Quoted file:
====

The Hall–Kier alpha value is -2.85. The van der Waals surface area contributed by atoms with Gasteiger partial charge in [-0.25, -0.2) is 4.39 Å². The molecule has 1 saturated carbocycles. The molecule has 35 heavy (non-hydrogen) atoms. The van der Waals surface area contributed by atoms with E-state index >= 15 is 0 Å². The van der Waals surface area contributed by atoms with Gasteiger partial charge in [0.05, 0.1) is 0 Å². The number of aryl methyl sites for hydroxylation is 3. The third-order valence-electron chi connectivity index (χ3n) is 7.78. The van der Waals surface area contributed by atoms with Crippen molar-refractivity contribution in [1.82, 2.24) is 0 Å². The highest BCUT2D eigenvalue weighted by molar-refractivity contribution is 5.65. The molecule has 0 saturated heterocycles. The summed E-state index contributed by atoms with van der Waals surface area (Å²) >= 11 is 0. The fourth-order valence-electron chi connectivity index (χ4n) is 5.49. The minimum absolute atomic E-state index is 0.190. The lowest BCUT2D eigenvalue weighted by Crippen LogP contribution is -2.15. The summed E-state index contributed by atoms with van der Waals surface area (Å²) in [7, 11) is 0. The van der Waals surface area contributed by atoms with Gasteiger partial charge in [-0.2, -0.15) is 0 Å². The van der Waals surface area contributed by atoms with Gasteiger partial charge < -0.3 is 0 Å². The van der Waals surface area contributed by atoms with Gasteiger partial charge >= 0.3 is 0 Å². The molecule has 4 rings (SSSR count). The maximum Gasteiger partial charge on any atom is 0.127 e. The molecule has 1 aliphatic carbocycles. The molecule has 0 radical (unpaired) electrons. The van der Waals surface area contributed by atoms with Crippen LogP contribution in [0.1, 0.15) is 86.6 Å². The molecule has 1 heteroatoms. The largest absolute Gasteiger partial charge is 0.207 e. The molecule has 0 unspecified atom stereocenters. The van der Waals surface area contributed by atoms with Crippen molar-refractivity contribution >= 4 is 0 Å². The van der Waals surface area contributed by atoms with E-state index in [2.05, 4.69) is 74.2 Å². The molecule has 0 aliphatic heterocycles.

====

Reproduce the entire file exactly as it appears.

The Hall–Kier alpha value is -2.85. The van der Waals surface area contributed by atoms with Gasteiger partial charge in [-0.25, -0.2) is 4.39 Å². The molecule has 1 saturated carbocycles. The molecule has 35 heavy (non-hydrogen) atoms. The van der Waals surface area contributed by atoms with E-state index >= 15 is 0 Å². The van der Waals surface area contributed by atoms with Gasteiger partial charge in [0.05, 0.1) is 0 Å². The number of aryl methyl sites for hydroxylation is 3. The third-order valence-electron chi connectivity index (χ3n) is 7.78. The van der Waals surface area contributed by atoms with Crippen molar-refractivity contribution in [1.82, 2.24) is 0 Å². The highest BCUT2D eigenvalue weighted by molar-refractivity contribution is 5.65. The molecule has 0 saturated heterocycles. The summed E-state index contributed by atoms with van der Waals surface area (Å²) >= 11 is 0. The fourth-order valence-electron chi connectivity index (χ4n) is 5.49. The minimum absolute atomic E-state index is 0.190. The lowest BCUT2D eigenvalue weighted by Crippen LogP contribution is -2.15. The summed E-state index contributed by atoms with van der Waals surface area (Å²) in [7, 11) is 0. The van der Waals surface area contributed by atoms with Gasteiger partial charge in [-0.2, -0.15) is 0 Å². The van der Waals surface area contributed by atoms with Gasteiger partial charge < -0.3 is 0 Å². The van der Waals surface area contributed by atoms with Gasteiger partial charge >= 0.3 is 0 Å². The molecule has 4 rings (SSSR count). The maximum Gasteiger partial charge on any atom is 0.127 e. The molecule has 1 aliphatic carbocycles. The molecule has 0 radical (unpaired) electrons. The van der Waals surface area contributed by atoms with Crippen LogP contribution in [0.1, 0.15) is 86.6 Å². The molecule has 1 heteroatoms. The largest absolute Gasteiger partial charge is 0.207 e. The molecule has 0 unspecified atom stereocenters. The van der Waals surface area contributed by atoms with Crippen molar-refractivity contribution >= 4 is 0 Å². The van der Waals surface area contributed by atoms with E-state index in [2.05, 4.69) is 74.2 Å². The molecule has 0 aliphatic heterocycles.